Did you have to do any research for your books? If so, what?
I'm really lazy about research and I think that's why I write fantasy – I don't have to do any because I can make everything up. The only rules I have to follow are my own.

Zoelon is based on industrial revolution Britain, which I studied at school and the witch stuff I read up on a bit after studying The Crucible also at school. But I haven't made any conscious effort to find things out for it.

Having said that, I do read a lot and some things sink in and get used. I've read a reasonable amount about history, folklore and religion though nothing in any great depth.

Who are some of your favorite authors and/or specific books?
In fantasy, Storm, especially the Wraeththu and Grigori books. Also, Elizabeth Hand (Winterlong especially), early Anne Rice (the first three vampire novels), Jacqueline Carey and China Mieville. I'm also a fan of Tad Williams – I loved the Memory, Thorn and Sorrow series – it's absolutely enormous and you can get lost in it for hours without getting bored. I love the way he builds up the world and the characters and the way he writes the action scenes – if I could write battle scenes the way he does, I'd probably have included a few in my novel.

I don't actually read a great deal of fantasy anymore – a lot of it seems very samey to me, though I think that's starting to change now. I do love The Lord of the Rings though – those brave hobbits trudging to their doom...

When I was growing up, I remember reading The Chocolate War and Beyond the Chocolate War by Robert Cormier. They're children's books, but I still take them out now and again to remind myself of how power can be abused so horribly. They're probably the first books I ever read that weren't straightforward – the good guys aren't good, the baddies don't get caught and punished, and things don't work out for the best in the end.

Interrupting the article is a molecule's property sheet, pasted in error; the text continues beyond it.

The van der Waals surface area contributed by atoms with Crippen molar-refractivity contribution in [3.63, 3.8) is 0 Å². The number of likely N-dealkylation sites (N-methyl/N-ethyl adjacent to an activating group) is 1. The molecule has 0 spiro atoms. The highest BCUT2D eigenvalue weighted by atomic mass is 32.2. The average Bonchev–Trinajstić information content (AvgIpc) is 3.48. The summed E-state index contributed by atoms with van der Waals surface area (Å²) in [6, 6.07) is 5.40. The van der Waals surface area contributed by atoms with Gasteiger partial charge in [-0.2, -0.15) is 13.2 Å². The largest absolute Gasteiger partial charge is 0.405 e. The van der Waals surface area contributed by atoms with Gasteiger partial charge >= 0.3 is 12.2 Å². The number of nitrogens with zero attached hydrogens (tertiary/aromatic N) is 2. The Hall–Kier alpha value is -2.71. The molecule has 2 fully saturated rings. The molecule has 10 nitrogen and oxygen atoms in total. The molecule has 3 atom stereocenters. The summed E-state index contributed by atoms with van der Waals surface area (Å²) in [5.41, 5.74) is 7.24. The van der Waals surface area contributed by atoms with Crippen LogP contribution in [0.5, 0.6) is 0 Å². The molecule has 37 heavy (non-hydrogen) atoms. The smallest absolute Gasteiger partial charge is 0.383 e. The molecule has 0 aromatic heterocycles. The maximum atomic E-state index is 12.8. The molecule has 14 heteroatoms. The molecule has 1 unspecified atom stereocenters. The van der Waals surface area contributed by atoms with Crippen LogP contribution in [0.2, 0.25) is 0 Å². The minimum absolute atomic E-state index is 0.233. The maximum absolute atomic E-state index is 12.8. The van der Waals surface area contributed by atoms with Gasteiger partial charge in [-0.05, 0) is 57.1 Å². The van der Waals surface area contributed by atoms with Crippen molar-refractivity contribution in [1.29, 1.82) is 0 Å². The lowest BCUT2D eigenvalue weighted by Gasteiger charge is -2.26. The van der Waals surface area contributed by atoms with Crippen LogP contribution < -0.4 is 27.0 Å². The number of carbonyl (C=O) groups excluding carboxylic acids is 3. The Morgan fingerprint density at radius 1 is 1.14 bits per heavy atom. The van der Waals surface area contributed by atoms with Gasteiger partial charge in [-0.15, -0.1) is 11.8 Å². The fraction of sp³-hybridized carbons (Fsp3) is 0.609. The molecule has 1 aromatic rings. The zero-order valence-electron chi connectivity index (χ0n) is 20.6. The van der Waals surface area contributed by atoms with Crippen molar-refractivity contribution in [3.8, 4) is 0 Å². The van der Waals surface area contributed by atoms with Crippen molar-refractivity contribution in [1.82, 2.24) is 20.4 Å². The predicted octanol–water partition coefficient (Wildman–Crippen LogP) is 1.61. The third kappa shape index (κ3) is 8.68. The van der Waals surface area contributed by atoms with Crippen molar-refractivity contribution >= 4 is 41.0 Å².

I think my favourite book is The Secret History by Donna Tartt. Not sure why – it just struck a chord with me. Probably because the characters are all amoral and doomed. It's a while since I've read it though, so maybe I'll feel differently about it now.

What are you up to at the moment?
Not much – waiting for creative inspiration!

I'm working on the edits for the second book of A Dream and A Lie and messing around with bits of the final part.

I've also started thinking about a sequel or prequel to A Dream and A Lie but I haven't got any definite plans but there are two characters in particular that I'd like to do more with.

I'd also like to write something set in this world. I've got a few ideas buzzing around my head for that but nothing concrete yet.

About the Interviewer:
Wendy Darling (nickname Wiebke Fesch) is a web designer, fanfic author, and editor of Inception. She lives in Atlanta, GA, where she is self-employed, operating her own web design business, Metro Girl. Wendy is co-author of a Wraeththu Mythos novel called Breeding Discontent, and is an editor with Immanion Press. You can reach Wendy at wdarling@abraxis.com.